by John R. Fischer
, Senior Reporter | May 25, 2022
A federal judge has dismissed a lawsuit against Northeast Radiology and its vendor Alliance Healthcare Services in regard to a nine-month data breach of their PACS system that plaintiffs say posed direct harm to them and other patients.
Comprising four locations, Northeast Radiology is corporately managed by Alliance HealthCare Services, which is now part of Akumin, and has a PACS system that stores over 1.2 million patient records belonging to 298,532 patients. Vulnerabilities within it enabled unauthorized third-party users to hack the system between 2019 and 2020, according to SC Media
Law 360 reported
that only 29 patients were affected.
Filing their suit last July in the U.S. Southern District New York court, plaintiffs Jose Aponte II and Lisa Rosenberg said that both Northeast Radiology and Alliance Health were “careless” in protecting their information and that their actions violated federal and state law and failed to comply with the Health Insurance Portability and Accountability Act.
They alleged that this negligence created direct harm to patients by putting them at risk for ongoing identity theft and fraud. “Unlike a credit card, there is no way to cancel e-PHI,” said the victims in their suit.
But Judge Vincent Briccetti dismissed their claims on May 16 on the basis of a 2021 Supreme court ruling and said that the patients failed to show evidence of the direct harm they claimed to be at risk of now or in the future.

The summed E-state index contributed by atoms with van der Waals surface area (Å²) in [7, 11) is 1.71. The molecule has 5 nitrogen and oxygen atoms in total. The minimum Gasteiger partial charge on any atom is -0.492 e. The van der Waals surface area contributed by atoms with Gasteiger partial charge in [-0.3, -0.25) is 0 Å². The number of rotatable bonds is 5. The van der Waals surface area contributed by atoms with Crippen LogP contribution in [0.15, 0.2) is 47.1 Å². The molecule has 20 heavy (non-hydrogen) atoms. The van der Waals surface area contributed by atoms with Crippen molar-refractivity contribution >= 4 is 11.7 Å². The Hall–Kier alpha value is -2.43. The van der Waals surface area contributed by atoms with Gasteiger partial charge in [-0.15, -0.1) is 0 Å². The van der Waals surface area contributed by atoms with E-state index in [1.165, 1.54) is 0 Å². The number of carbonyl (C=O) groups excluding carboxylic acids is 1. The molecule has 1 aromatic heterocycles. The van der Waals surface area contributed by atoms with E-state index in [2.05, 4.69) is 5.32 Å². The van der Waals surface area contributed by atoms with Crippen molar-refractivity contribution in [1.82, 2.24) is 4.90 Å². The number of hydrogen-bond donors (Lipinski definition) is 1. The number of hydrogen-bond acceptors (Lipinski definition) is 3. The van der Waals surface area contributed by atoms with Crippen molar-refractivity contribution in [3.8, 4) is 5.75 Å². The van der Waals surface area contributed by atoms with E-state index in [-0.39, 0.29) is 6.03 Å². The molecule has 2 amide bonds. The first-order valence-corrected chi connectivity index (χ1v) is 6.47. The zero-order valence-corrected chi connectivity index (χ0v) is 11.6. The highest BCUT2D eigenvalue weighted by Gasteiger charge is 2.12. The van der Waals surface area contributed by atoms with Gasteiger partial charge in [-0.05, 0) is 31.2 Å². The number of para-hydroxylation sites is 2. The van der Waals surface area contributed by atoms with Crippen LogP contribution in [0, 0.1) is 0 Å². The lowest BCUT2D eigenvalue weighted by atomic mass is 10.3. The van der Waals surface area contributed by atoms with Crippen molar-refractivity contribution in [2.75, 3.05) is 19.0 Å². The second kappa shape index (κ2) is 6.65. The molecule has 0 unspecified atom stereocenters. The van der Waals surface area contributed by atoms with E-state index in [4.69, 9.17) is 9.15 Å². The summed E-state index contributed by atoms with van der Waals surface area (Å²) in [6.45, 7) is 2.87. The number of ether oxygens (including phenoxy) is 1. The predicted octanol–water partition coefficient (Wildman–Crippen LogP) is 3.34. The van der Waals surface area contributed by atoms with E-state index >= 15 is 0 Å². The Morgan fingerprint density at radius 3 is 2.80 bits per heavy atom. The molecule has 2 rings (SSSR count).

He said that Northeast Radiology did not allow “unauthorized access” by third parties that "intruded upon their seclusion” and that since there was no evidence of misuse, the allegations that the hackers intentionally hacked into their system to commit identify theft were highly unlikely. “Even if plaintiffs lost some measure of privacy and that privacy was part of the bargain for medical services, [they] haven’t alleged any concrete harm from the alleged data breach. If plaintiff[s] bargained for data security, and no third party has misused [their] data, then plaintiffs have received exactly what [they] paid for.”
Alliance notified patients in March 2020 of the hacking. Among the information exposed were names, dates of birth, exam descriptions, dates of service, medical images and details and corresponding social security numbers. The Department of Health and Human Services issued an alert to 130 health systems, warning them that the compromised system risked exposing images to unauthorized parties.
The dismissal could be used as an example to model deliberations on future healthcare data breach lawsuits, according to SC Media.